You are currently browsing the daily archive for August 19, 2011.

Any ideas?  Note the pulley and cable fitted into the metal knees supporting columns, once vertical but now leaning to almost “two o’clock.”

Here’s a decaying and woebegone version of what Lehigh Valley 79 preserves.  This may be younger edition, even.  And note the metallic vessel over in the lower left corner of the foto;  it’s foto 4 in this post.

Is this an elements-diminished Orange, built 1914 in Newburgh at T. S. Marvel Shipbuilding?

Read the text between the two intact portholes?  Here’s what John wrote on Opacity five years ago:  ” Truly a sad and melancholy scene, one that truly saddens the heart of any enthusiast of classic harbor ferries. That ferry was one of the old diesel-electrics operated by the City Of New York from 1959 to 1966. The wreck in this picture is either the remains of the SEAWELLS POINT or her sister, JAMESTOWN. These two ferries were built in 1926 by the American Brown Boveri Electric Corporation of Camden, NJ. During the 60s, these two boats operated between E. 134th St in the Bronx, and Rikers Island, until a bridge was built in 1966. The ferries last ran on October 31, 1966.”

Sewell’s Point was initially delivered as  Greenville Kane in November 1926;  later it went as Palisades before rechristening as  Sewell’s Point.  Anyone have fotos of her operating in conjunction with the 1964 World’s Fair?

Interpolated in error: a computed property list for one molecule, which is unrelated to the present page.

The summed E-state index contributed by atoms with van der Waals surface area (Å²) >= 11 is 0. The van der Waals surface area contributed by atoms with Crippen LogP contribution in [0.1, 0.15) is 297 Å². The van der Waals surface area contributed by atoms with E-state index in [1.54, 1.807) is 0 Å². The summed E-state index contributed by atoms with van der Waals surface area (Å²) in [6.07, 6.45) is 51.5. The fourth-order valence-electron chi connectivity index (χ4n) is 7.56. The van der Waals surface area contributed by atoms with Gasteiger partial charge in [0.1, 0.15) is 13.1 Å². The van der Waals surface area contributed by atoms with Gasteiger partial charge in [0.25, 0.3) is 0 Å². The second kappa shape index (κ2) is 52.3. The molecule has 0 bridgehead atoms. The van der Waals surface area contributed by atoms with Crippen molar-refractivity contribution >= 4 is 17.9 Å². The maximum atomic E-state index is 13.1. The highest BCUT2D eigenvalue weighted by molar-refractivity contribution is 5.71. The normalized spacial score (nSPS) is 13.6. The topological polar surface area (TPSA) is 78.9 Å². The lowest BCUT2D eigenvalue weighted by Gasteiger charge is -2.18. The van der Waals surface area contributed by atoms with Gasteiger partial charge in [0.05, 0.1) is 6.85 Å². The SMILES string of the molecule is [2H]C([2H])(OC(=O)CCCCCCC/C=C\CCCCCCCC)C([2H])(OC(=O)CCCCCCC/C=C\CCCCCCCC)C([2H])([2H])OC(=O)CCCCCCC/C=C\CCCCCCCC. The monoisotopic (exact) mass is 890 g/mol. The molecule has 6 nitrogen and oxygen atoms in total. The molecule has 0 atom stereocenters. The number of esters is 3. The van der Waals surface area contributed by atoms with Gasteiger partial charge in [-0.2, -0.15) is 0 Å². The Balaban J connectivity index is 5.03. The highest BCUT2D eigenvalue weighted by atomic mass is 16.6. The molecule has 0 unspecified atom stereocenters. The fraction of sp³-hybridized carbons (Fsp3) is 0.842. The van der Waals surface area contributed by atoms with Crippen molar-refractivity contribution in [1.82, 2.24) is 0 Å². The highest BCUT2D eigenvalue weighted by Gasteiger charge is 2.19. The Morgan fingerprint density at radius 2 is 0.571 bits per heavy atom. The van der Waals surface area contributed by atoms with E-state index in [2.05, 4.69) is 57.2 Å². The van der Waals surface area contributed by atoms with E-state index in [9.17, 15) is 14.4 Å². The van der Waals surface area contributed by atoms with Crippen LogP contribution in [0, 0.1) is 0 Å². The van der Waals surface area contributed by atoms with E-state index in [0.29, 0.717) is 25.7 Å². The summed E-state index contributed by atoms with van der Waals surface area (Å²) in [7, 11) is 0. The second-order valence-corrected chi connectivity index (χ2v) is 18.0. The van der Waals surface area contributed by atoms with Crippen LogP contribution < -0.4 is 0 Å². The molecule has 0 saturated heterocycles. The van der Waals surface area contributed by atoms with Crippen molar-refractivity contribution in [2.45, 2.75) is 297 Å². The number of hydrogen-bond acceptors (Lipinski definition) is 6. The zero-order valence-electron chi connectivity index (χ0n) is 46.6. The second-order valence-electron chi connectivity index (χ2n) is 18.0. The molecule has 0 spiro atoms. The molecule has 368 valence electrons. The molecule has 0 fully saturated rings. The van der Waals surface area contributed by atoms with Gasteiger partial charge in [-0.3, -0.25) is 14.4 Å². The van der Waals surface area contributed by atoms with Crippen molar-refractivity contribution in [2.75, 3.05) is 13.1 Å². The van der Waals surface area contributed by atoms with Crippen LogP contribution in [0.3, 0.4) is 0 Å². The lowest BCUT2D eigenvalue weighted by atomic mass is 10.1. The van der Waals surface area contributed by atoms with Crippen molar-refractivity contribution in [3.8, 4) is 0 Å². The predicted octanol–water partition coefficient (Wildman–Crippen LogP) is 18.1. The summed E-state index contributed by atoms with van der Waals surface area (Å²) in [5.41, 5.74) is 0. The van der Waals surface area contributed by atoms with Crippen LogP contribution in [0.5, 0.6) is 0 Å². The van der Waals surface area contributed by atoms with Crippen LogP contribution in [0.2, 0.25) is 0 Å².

I wonder  what passengers these decks have trod . . . and from and to what missions, tasks, assignations . . .   this makes me think of the Edna St Vincent Millay poem . . .  By the way, the top foto above shows the underside of the wheelhouse of Sewell’s Point, where cables moved between the wheel and the rudder.

And this . . . looking forward . . . quadrant submerged and sheltering a crab;  with H-bitt once worn shiny with line now gone,

an engine head long gone cold

a house top rearing back like a stallion dying from the hind legs forward . . .   and is that a collar between the boiler and the longago-toppled stack?

Alas, what once was Ned Moran . . .  and a half decade ago looked like this . . . or this even before.

All fotos by Will Van Dorp.

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